One death is a tragedy; one million is a statistic. — Joseph Stalin

Story of the Greeks - Helene Guerber




Destruction of the Persian Host

The Persian preparations for war were hastened by news that all the Ionian cities had rebelled. These were, as you remember, Greek colonies founded on the coast of Asia Minor. They had little by little fallen into the hands of the Persians; but, as they hated to submit to foreign rule, they had long planned a revolt.

The Athenians, who knew that the Persians were talking of coming over to conquer them, now offered to help the Ionians, and sent some troops over to Asia Minor. These joined the rebels, and together they managed to surprise and burn to the ground the rich city of Sardis, which belonged to Darius.

A messenger was sent in hot haste to bear these tidings to The Great King; and when he heard them, he was very angry indeed. In his wrath, he said that he would punish both rebels and Athenians, and immediately sent his army into Ionia.

The first part of his vow was easily kept, for his troops soon defeated the Ionian army, and forced the rebels to obey him once more. When Darius heard this he was much pleased; and then, sending for his bow, he shot an arrow in the direction of Athens, to show that the punishment of the Athenians would be his next care.

As he was afraid of forgetting these enemies in the pressure of other business, he gave orders that a slave should appear before him every day while he sat at dinner, and solemnly say, "Master, remember the Athenians!"

When the preparations for this distant war were ended, the Persian army set out for Greece. In order to reach that country, it had to march a long way through the northern part of Asia Minor, cross a narrow strait called the Hellespont, and pass along the coast of the Ægean Sea, through Thrace and Scythia.

In these countries the Persian army met the fierce and warlike Scythians mounted on their fleet-footed horses, and was nearly cut to pieces. The Persians were so frightened by the attack of these foes, that they refused to go any farther, and even beat a hasty retreat.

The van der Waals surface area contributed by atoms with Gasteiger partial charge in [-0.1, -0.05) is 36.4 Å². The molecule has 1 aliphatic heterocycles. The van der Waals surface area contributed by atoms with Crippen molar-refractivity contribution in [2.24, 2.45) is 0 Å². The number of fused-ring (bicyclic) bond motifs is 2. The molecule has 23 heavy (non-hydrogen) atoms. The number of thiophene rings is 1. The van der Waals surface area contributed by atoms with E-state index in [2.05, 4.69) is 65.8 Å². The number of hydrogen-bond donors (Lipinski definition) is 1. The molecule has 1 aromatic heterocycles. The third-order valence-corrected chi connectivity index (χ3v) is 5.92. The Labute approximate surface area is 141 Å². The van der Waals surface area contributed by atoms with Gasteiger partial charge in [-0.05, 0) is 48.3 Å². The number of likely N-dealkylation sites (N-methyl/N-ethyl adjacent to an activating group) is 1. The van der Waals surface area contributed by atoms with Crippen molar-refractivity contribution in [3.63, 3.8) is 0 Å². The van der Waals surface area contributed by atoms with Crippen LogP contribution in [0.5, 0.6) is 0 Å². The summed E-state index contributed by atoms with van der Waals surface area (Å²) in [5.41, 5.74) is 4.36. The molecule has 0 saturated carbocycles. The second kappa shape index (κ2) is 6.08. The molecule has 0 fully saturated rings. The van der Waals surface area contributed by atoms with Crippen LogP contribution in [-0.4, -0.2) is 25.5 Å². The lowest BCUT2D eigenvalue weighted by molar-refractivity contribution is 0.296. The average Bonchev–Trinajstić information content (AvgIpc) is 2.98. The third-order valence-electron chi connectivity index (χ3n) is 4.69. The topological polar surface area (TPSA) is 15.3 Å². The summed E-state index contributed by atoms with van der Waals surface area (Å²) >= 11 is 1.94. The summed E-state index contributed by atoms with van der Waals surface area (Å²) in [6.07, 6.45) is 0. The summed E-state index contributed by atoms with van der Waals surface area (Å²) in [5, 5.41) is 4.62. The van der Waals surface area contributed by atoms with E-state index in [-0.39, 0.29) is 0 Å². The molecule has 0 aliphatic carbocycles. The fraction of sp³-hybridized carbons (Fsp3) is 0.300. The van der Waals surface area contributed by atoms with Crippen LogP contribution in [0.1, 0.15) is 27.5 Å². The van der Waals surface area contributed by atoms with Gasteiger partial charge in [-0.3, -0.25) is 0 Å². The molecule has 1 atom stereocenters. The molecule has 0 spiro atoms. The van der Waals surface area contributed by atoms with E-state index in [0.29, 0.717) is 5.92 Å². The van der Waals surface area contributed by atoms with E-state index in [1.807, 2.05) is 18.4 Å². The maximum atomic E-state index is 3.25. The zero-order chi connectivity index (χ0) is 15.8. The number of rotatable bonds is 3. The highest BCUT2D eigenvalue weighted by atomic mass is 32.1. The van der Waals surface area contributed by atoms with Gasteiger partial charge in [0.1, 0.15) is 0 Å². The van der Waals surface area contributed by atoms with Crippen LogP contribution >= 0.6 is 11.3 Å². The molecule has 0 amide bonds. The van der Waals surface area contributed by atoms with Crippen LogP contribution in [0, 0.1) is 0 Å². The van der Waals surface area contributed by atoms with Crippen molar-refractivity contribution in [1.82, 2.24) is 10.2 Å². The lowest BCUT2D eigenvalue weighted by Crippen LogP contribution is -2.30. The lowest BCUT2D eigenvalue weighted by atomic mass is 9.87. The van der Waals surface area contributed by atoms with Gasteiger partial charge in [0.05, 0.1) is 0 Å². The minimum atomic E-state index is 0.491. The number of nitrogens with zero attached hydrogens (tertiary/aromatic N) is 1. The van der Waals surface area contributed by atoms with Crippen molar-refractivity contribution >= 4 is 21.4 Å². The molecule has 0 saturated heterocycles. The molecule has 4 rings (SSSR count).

The Persian fleet in the mean while had sailed along bravely. It soon came to the promontory formed by Mount Athos, a tall mountain which sometimes casts a shadow eighty miles long over the sea. Here a terrible tempest overtook the fleet, and the waves rose so high that six hundred vessels were dashed to pieces.

All the rest of the Persian vessels were so damaged by the storm, that it was soon decided that they had better return home. The soldiers of The Great King were of course greatly discouraged by these misfortunes; but Darius was more than ever determined to conquer Greece, and at once began to gather a second army and to build a second fleet.



Contents

Front Matter
Review

Early Inhabitants of Greece
The Deluge of Ogyges
Founding of Important Cities
Story of Deucalion
Daedalus and Icarus
The Adventures of Jason
Theseus Visits the Labyrinth
The Terrible Prophecy
The Sphinx's Riddle
Death of Oedipus
The Brothers' Quarrel
The Taking of Thebes
The Childhood of Paris
Muster of the Troops
Sacrifice of Iphigenia
The Wrath of Achilles
Death of Hector and Achilles
The Burning of Troy
Heroic Death of Codrus
The Blind Poet
The Rise of Sparta
The Spartan Training
The Brave Spartan Boy
Public Tables in Sparta
Laws of Lycurgus
The Messenian War
The Music of Tyrtaeus
Aristomenes' Escape
The Olympic Games
Milo of Croton
The Jealous Athlete
The Girls' Games
The Bloody Laws of Draco
The Laws of Solon
The First Plays
The Tyrant Pisistratus
The Tyrant's Insult
Death of the Conspirators
Hippias Driven out of Athens
The Great King
Hippias Visits Darius
Destruction of the Persian Host
Advance of the Second Host
The Battle of Marathon
Miltiades' Disgrace
Aristides the Just
Two Noble Spartan Youths
The Great Army
Preparations for Defense
Leonidas at Thermopylae
Death of Leonidas
The Burning of Athens
Battles of Salamis and Plataea
The Rebuilding of Athens
Death of Pausanias
Cimon Improves Athens
The Earthquake
The Age of Pericles
Teachings of Anaxagoras
Peloponnesian War Begins
Death of Pericles
The Philosopher Socrates
Socrates' Favorite Pupil
Youth of Alcibiades
Greek Colonies in Italy
Alcibiades in Disgrace
Death of Alcibiades
Overthrow of Thirty Tyrants
Accusation of Socrates
Death of Socrates
The Defeat of Cyrus
Retreat of the Ten Thousand
Agesilaus in Asia
A Strange Interview
The Peace of Antalcidas
The Theban Friends
Thebes Free Once More
The Battle of Leuctra
Death of Pelopidas
The Battle of Mantinea
The Tyrant of Syracuse
Damon and Pythias
The Sword of Damocles
Dion and Dionysius
Civil War in Syracuse
Death of Dion
Philip of Macedon
Philip Begins His Conquests
The Orator Demosthenes
Philip Masters Greece
Birth of Alexander
The Steed Bucephalus
Alexander as King
Alexander and Diogenes
Alexander's Beginning
The Gordian Knot
Alexander's Royal Captives
Alexander at Jerusalem
The African Desert
Death of Darius
Defeat of Porus
Return to Babylon
Death of Alexander
Division of the Realm
Death of Demosthenes
Last of the Athenians
The Colossus of Rhodes
The Battle of Ipsus
Demetrius and the Athenians
The Achaean League
Division in Sparta
Death of Agis
War of the Two Leagues
The Last of the Greeks
Greece a Roman Province